Feinstein also raised concerns about Gorsuch’s constitutional “originalism,” saying it “ignores the intent of the framers.”

“I firmly believe the Constitution is a living document that evolves as our country evolves,” she said. When the Constitution was drafted, Feinstein noted, slavery was still an institution.

But Judiciary Chairman Chuck Grassley, the Iowa Republican, praised Gorsuch’s “exceptional record” as a federal judge on the 10th U.S. Circuit Court of Appeals in Denver.

“Fortunately for every American, we have before us today a nominee whose body of professional work is defined by an unfailing commitment to these principles,” Grassley said. “His grasp on the separation of powers — including judicial independence — enlivens his body of work,” Grassley said.

The conservative senator said Gorsuch “understands that any judge worth his salt will ‘regularly issue judgments with which they disagree as a matter of policy — all because they think that’s what the law fairly demands.’ ”

The committee will vote in early April on whether to recommend that Gorsuch be confirmed by the full Senate, Grassley said. Senate Majority Leader Mitch McConnell of Kentucky said he is hopeful confirmation could come before Congress’ mid-April recess.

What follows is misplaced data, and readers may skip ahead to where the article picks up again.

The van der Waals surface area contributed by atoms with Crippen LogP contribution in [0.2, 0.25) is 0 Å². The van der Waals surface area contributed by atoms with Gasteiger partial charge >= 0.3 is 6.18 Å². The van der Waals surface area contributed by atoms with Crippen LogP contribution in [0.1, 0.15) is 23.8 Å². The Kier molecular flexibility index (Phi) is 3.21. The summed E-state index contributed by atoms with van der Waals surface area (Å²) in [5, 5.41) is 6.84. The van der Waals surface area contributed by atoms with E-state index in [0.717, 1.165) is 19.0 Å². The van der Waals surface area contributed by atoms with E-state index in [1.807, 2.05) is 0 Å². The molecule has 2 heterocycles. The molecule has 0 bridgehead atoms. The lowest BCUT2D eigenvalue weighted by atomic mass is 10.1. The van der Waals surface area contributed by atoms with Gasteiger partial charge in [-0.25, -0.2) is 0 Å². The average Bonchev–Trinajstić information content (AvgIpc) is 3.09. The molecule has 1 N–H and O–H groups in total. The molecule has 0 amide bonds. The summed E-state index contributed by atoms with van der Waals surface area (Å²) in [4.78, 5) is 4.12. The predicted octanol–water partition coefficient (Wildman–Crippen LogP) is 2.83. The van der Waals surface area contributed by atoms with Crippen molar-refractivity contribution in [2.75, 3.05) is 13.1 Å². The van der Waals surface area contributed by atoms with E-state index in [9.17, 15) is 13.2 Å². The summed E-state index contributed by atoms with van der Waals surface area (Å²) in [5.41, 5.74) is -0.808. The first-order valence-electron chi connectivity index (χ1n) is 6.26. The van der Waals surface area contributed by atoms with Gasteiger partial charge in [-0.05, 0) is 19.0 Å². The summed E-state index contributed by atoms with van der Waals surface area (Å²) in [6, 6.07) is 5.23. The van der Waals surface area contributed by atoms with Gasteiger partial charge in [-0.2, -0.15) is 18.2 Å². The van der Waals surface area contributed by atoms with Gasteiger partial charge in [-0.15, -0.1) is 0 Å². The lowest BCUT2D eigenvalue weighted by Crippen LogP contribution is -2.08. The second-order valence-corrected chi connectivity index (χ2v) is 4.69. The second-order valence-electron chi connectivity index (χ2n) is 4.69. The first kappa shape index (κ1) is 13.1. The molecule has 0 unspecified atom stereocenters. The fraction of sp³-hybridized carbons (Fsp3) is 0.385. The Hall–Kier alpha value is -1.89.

Sen. Orrin Hatch (R-Utah) slammed Democrats for calling on Gorsuch to say how he would vote on Supreme Court cases, as if “judicial independence requires he be beholden to [Democrats] and their political agenda” on issues such as abortion.

Other GOP senators accused Democrats of seeking to judge Gorsuch based on Trump’s view rather than on the judge’s qualifications, legal writings and decisions.

“The nominee before us today is not President Trump,” Sen. Thom Tillis (R-N.C.), said, adding that neither is Obama’s Supreme Court nominee, or McConnell.

Democrats did nothing to mask their fury over Republicans’ blocking Garland’s nomination after the death of Scalia 13 months ago.

“The Judiciary Committee once stood against a court-packing scheme that would have eroded judicial independence [during Franklin D. Roosevelt’s presidency],”said Sen. Patrick Leahy, D-Vt.

“That was a proud moment. Now, Republicans on this committee are guilty of their own ‘court unpacking scheme.’ The blockade of Chief Judge Merrick Garland was never grounded in principle or precedent.”

Democrats pointed to Gorsuch rulings they called disturbing.

In the Hobby Lobby case, Gorsuch voted in favor of the chain in its objections to Obama regulations requiring employers to provide free contraception coverage.

Gorsuch also wrote the sole dissent in favor of a company that fired a truck driver for abandoning his cargo in subzero temperatures because his life was at risk.

And the judge denied a professor’s discrimination claim after she lost her job because she took off to recover from cancer.

Republicans, who hold a 52-48 majority in the Senate, would need at least eight Democrats or Independents to vote with the GOP — unless the McConnell invokes the “nuclear option,” requiring only a simple majority.